Plastic, Oil Spills, and Bolus: It's Oceans Week at Ocean Shore Elementary School

Students at Ocean Shore School get sandy, wet, and smart while studying Pacifica's surrounding coastline.

Every year, students at delve deep into an inter-curricular thematic unit that covers a surrounding natural element in Pacifica: The ocean. This year's Oceans Week theme is wetlands, and the students at Ocean Shore School have worked diligently to create an interactive museum-like experience for members of their community.

Creative decorations cover nearly every inch of the hallways, and even the ceiling had duck feet surrounded by lily pods hanging from it. Intricate murals depicting shorebirds, marine life, and marsh areas were created by students, who lead their fellow classmates through rotating presentations of what they learned in their grade.

In classrooms, teachers, eighth graders, and special guests presented a variety of interesting hands-on lessons. In a science class, students dissected bolus--albatross vomit--to see what these ocean birds regularly eat from our surrounding beaches. The results were interesting—and sad. Mixed among the typical squid beaks was discarded fishing line, bits of plastic and Styrofoam, and, in one case, a lighter!

At another table, eighth graders showed students how scientists use dish soap to help clean up oil spills. Using tubs filled with water and oil, two students carefully squirted one or two drops of soap in the containers, and while the younger students watched, the oil began to break up in bubbles. These bubbles are important because sunlight can get through the oil and nourish the plankton underneath.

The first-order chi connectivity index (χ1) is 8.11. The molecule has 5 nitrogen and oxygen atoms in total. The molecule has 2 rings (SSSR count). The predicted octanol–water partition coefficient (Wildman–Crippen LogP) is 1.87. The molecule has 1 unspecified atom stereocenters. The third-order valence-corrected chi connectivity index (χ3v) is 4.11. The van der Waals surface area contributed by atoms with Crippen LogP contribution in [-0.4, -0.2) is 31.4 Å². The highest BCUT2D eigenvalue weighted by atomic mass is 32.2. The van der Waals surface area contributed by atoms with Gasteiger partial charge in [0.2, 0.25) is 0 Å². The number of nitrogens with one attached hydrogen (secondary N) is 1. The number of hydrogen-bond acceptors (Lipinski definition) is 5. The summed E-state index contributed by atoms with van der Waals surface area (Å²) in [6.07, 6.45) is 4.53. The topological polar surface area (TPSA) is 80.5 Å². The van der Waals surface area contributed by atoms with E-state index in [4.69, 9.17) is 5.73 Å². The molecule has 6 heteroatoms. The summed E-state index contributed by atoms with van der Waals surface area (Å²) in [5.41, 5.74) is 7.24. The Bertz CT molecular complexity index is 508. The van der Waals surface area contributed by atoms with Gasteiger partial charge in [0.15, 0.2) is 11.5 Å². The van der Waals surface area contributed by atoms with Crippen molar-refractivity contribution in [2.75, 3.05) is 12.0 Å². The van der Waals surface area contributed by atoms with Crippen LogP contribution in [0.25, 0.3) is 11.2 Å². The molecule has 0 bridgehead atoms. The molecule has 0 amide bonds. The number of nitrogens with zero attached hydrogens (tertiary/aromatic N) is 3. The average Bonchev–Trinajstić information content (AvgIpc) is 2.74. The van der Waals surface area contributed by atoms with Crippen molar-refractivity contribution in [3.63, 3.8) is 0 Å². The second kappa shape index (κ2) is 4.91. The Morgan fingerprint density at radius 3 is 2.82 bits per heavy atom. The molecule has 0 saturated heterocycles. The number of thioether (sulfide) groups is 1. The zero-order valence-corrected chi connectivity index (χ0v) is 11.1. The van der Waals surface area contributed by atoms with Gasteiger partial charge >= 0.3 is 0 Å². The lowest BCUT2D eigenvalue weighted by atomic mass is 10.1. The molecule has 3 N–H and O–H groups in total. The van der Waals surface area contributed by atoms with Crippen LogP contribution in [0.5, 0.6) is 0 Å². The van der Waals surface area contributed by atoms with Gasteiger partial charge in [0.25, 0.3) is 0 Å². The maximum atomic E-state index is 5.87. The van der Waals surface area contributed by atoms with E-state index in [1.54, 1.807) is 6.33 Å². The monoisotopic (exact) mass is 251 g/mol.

In the back of the room, another table of students sorted plastic with their teacher, Sandy Mills. Using three beakers, each filled with either salt water, pond water or tap water, she showed the students how bits of garbage behave differently in distinctive kinds of water.

When explaining the evolution of plastic to her students, Mills said that in the 1950s, one reason scientists created plastic was for safer containers for household use. But, she concluded, though plastic was “designed to last forever, it was made to throw away.” 

Down the hall in art class, students made press boards with coastal scenes. These press boards were then inked and pressed on paper, creating beautiful impressions.

In another class, another presenter showed students how water runoff effects erosion (see video in the gallery to the right). This water set-up, complete with sand, rocks, and water spigot, was a hit for students who enjoyed being able to see firsthand how water shapes landscapes.

Oceans Week continues at Ocean Shore through May 25.

Teri Voorhes May 25, 2011 at 07:02 PM
I will check in with the Coordinator today. Thanks so much for the offer!
Sandy May 25, 2011 at 08:48 PM
For clarification as Teri mentioned, Every year the entire school embraces "Ocean's Week" with a different theme. This year's theme is Wetlands. Past topics have included The Deep Sea, Coral Reefs, The Rocky Shore, Polar Seas, Ancient Oceans. As a staff, we believe that it is crucial for our students to understand our neighbor, the Pacific, and our interactions with it. :)
Camden Swita May 25, 2011 at 09:24 PM
Thanks for the clarification, Sandy. I changed the article to reflect that.
Suzanne Scafuri May 27, 2011 at 06:11 AM
Yes, thank you for the clarification.
Lynn Adams May 27, 2011 at 08:55 PM
I was able to attend the open house on Wednesday night and have to say the entire school looked AMAZING! I love to go every year and just as I did in the past, I learned a number of things! If only we could all be as smart as these kids. They really get it and this program easily brings tears of joy to my eyes. Way to go Ocean Shore! Another huge ocean success!


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